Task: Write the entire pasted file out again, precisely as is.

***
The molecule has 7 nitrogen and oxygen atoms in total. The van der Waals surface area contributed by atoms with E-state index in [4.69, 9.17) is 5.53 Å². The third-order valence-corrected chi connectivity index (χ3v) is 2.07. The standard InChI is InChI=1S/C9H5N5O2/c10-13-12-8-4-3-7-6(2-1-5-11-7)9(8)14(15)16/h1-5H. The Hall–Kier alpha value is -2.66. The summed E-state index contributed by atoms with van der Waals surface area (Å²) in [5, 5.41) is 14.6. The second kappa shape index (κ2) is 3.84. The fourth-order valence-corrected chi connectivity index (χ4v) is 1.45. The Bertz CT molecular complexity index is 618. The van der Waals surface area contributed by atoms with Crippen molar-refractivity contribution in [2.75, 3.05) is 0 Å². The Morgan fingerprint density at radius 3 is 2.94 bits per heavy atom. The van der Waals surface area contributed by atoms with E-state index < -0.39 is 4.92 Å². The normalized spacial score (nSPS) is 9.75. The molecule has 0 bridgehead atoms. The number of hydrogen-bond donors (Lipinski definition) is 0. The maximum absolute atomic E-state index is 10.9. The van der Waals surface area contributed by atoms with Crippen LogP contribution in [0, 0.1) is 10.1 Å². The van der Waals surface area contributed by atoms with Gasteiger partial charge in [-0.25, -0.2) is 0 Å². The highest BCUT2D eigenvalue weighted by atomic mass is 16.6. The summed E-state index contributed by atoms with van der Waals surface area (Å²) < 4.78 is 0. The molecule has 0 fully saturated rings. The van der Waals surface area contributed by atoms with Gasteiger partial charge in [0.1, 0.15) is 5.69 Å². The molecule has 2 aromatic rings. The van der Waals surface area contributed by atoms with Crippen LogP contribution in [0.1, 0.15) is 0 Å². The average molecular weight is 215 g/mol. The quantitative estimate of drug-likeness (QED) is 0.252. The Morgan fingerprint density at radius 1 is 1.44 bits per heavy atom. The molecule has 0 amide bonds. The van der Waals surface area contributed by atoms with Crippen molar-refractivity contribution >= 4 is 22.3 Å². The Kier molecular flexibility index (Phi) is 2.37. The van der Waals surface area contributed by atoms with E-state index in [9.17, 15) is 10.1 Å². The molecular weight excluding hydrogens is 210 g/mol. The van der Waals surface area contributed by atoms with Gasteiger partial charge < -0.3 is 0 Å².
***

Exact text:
The molecule has 7 nitrogen and oxygen atoms in total. The van der Waals surface area contributed by atoms with E-state index in [4.69, 9.17) is 5.53 Å². The third-order valence-corrected chi connectivity index (χ3v) is 2.07. The standard InChI is InChI=1S/C9H5N5O2/c10-13-12-8-4-3-7-6(2-1-5-11-7)9(8)14(15)16/h1-5H. The Hall–Kier alpha value is -2.66. The summed E-state index contributed by atoms with van der Waals surface area (Å²) in [5, 5.41) is 14.6. The second kappa shape index (κ2) is 3.84. The fourth-order valence-corrected chi connectivity index (χ4v) is 1.45. The Bertz CT molecular complexity index is 618. The van der Waals surface area contributed by atoms with Crippen molar-refractivity contribution in [2.75, 3.05) is 0 Å². The Morgan fingerprint density at radius 3 is 2.94 bits per heavy atom. The van der Waals surface area contributed by atoms with E-state index < -0.39 is 4.92 Å². The normalized spacial score (nSPS) is 9.75. The molecule has 0 bridgehead atoms. The number of hydrogen-bond donors (Lipinski definition) is 0. The maximum absolute atomic E-state index is 10.9. The van der Waals surface area contributed by atoms with Crippen LogP contribution in [0, 0.1) is 10.1 Å². The van der Waals surface area contributed by atoms with Gasteiger partial charge in [-0.25, -0.2) is 0 Å². The highest BCUT2D eigenvalue weighted by atomic mass is 16.6. The summed E-state index contributed by atoms with van der Waals surface area (Å²) < 4.78 is 0. The molecule has 0 fully saturated rings. The van der Waals surface area contributed by atoms with Gasteiger partial charge in [0.1, 0.15) is 5.69 Å². The molecule has 2 aromatic rings. The van der Waals surface area contributed by atoms with Crippen LogP contribution in [0.1, 0.15) is 0 Å². The average molecular weight is 215 g/mol. The quantitative estimate of drug-likeness (QED) is 0.252. The Morgan fingerprint density at radius 1 is 1.44 bits per heavy atom. The molecule has 0 amide bonds. The van der Waals surface area contributed by atoms with Crippen molar-refractivity contribution >= 4 is 22.3 Å². The Kier molecular flexibility index (Phi) is 2.37. The van der Waals surface area contributed by atoms with E-state index in [9.17, 15) is 10.1 Å². The molecular weight excluding hydrogens is 210 g/mol. The van der Waals surface area contributed by atoms with Gasteiger partial charge < -0.3 is 0 Å².